How does this myth harm learners?

Like most myths, the idea of labeling learners as left-brained or right-brained seems pretty harmless on the surface. After all, some people do seem better suited for analytical tasks like coding or scientific research, while others gravitate toward and excel at creative, artistic tasks. Isn’t it helpful to have insights into your strengths and opportunities?

Well, yes, it’s helpful to give people space for self-reflection and self-examination. But the problem with stories like mine—a teenage girl being told by an authority figure that her brain isn’t suited for performing logical, analytical tasks—is that it gives power to an oversimplistic approach to learning that is both unproven and too biased to be of any meaningful help. Furthermore, it can encourage people to internalize misplaced beliefs about themselves that can then undermine their self-confidence and limit their potential.

How can I combat the left-brain/right-brain myth in my organization?

Ultimately the best way to counter any myth is to steer the conversation toward reality and science. Instead of talking about how different personalities or leadership and communication styles impact learning and development, talk about the kinds of behaviors people need to develop to be successful. From there you can explore evidence-backed methods for nurturing those behaviors in the workplace by, for example, providing training, building communities of practice, or creating mentorship or coaching opportunities. 

In short, instead of focusing on the ways people perceive their own performance, give your learners support and tools to help them think critically and adapt their performance no matter their strengths or opportunities.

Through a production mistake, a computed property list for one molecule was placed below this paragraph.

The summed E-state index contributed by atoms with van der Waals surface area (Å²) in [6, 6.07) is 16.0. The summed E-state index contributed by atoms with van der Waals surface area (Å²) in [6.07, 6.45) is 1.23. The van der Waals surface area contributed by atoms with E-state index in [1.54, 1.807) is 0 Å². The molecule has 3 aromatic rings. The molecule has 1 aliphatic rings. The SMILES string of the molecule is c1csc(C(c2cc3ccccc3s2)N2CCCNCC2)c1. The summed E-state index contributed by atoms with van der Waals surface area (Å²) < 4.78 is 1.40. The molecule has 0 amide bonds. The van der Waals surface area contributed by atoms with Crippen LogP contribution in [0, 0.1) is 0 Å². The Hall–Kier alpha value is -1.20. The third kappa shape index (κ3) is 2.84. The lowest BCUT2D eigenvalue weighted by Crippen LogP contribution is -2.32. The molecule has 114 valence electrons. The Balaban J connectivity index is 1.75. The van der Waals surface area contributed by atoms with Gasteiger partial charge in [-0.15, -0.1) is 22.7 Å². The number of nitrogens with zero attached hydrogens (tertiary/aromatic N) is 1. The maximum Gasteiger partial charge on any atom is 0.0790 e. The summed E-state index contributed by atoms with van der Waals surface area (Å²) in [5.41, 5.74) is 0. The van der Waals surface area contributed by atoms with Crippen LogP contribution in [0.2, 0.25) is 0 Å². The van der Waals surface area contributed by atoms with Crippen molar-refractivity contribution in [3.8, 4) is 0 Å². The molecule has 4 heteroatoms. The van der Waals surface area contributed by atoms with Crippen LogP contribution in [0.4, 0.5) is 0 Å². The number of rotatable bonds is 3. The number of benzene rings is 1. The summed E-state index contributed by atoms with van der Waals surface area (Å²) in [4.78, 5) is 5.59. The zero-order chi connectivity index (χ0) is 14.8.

More Resources

The myth of left-brained and right-brained learners is widespread, but thankfully so are the facts and resources to counter it!

The following are a few resources I consulted for this article and another related article from the E-Learning Heroes archives. I’m sure you’ll find these helpful for talking about this, and other learning myths, in your organization.

What are some other learning myths you’d like me to explore? How are you successfully combating the “myth-believers” in your organization? Share your stories, advice, and questions with me in a comment, below.

While you’re here, follow us on Twitter and come back to E-Learning Heroes regularly for more helpful advice on everything related to e-learning.

Christine Garberg
Mike Clapper

I appreciate this article because it helps to dispel what you rightly call a myth. As Aristotle noted over two millennia ago, we are rational beings, and rationality includes both creative and analytical aspects. These are both components of what it is to be human. Thus, gearing our learning to encompass the entire person rather than segmenting it out into creative vs. analytical components seems the make sense to me. As an example, I heard a presentation recently where the link between music and learning was discussed. A CAT scan of the brain of someone listening to music engaged the entire brain, not just one hemisphere of it. Of course, we all know from our own experience that including music can greatly enhance the learning experience and effectiveness for the learner. Hence, it f... Expand